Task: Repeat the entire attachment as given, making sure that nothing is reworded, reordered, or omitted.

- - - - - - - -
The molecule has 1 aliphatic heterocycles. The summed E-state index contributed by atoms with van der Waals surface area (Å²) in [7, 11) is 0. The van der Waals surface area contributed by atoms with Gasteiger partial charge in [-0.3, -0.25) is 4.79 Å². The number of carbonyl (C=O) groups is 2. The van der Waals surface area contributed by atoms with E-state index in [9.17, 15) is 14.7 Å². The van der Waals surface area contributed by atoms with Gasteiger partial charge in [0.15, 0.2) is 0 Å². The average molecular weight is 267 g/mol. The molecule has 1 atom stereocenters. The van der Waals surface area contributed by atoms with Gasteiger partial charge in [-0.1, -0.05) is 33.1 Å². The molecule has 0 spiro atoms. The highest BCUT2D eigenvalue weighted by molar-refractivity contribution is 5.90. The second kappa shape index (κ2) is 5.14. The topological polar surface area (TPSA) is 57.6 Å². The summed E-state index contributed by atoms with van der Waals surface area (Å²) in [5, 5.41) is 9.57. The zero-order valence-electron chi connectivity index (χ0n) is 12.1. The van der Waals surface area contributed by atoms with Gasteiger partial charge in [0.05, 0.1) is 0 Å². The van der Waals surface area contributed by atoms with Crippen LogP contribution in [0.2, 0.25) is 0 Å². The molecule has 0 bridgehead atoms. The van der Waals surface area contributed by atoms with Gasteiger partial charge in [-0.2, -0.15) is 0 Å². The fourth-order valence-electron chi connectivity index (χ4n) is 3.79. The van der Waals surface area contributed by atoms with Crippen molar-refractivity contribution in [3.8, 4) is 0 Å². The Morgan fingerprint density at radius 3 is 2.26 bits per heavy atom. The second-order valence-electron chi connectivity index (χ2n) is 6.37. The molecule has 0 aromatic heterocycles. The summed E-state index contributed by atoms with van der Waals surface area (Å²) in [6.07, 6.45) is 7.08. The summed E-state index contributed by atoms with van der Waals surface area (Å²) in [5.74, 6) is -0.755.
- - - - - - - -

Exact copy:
The molecule has 1 aliphatic heterocycles. The summed E-state index contributed by atoms with van der Waals surface area (Å²) in [7, 11) is 0. The van der Waals surface area contributed by atoms with Gasteiger partial charge in [-0.3, -0.25) is 4.79 Å². The number of carbonyl (C=O) groups is 2. The van der Waals surface area contributed by atoms with E-state index in [9.17, 15) is 14.7 Å². The van der Waals surface area contributed by atoms with Gasteiger partial charge in [0.15, 0.2) is 0 Å². The average molecular weight is 267 g/mol. The molecule has 1 atom stereocenters. The van der Waals surface area contributed by atoms with Gasteiger partial charge in [-0.1, -0.05) is 33.1 Å². The molecule has 0 spiro atoms. The highest BCUT2D eigenvalue weighted by molar-refractivity contribution is 5.90. The second kappa shape index (κ2) is 5.14. The topological polar surface area (TPSA) is 57.6 Å². The summed E-state index contributed by atoms with van der Waals surface area (Å²) in [5, 5.41) is 9.57. The zero-order valence-electron chi connectivity index (χ0n) is 12.1. The van der Waals surface area contributed by atoms with Gasteiger partial charge in [0.05, 0.1) is 0 Å². The van der Waals surface area contributed by atoms with Crippen LogP contribution in [0.2, 0.25) is 0 Å². The molecule has 0 bridgehead atoms. The van der Waals surface area contributed by atoms with Gasteiger partial charge in [-0.2, -0.15) is 0 Å². The fourth-order valence-electron chi connectivity index (χ4n) is 3.79. The van der Waals surface area contributed by atoms with Crippen molar-refractivity contribution in [3.8, 4) is 0 Å². The Morgan fingerprint density at radius 3 is 2.26 bits per heavy atom. The second-order valence-electron chi connectivity index (χ2n) is 6.37. The molecule has 0 aromatic heterocycles. The summed E-state index contributed by atoms with van der Waals surface area (Å²) in [6.07, 6.45) is 7.08. The summed E-state index contributed by atoms with van der Waals surface area (Å²) in [5.74, 6) is -0.755.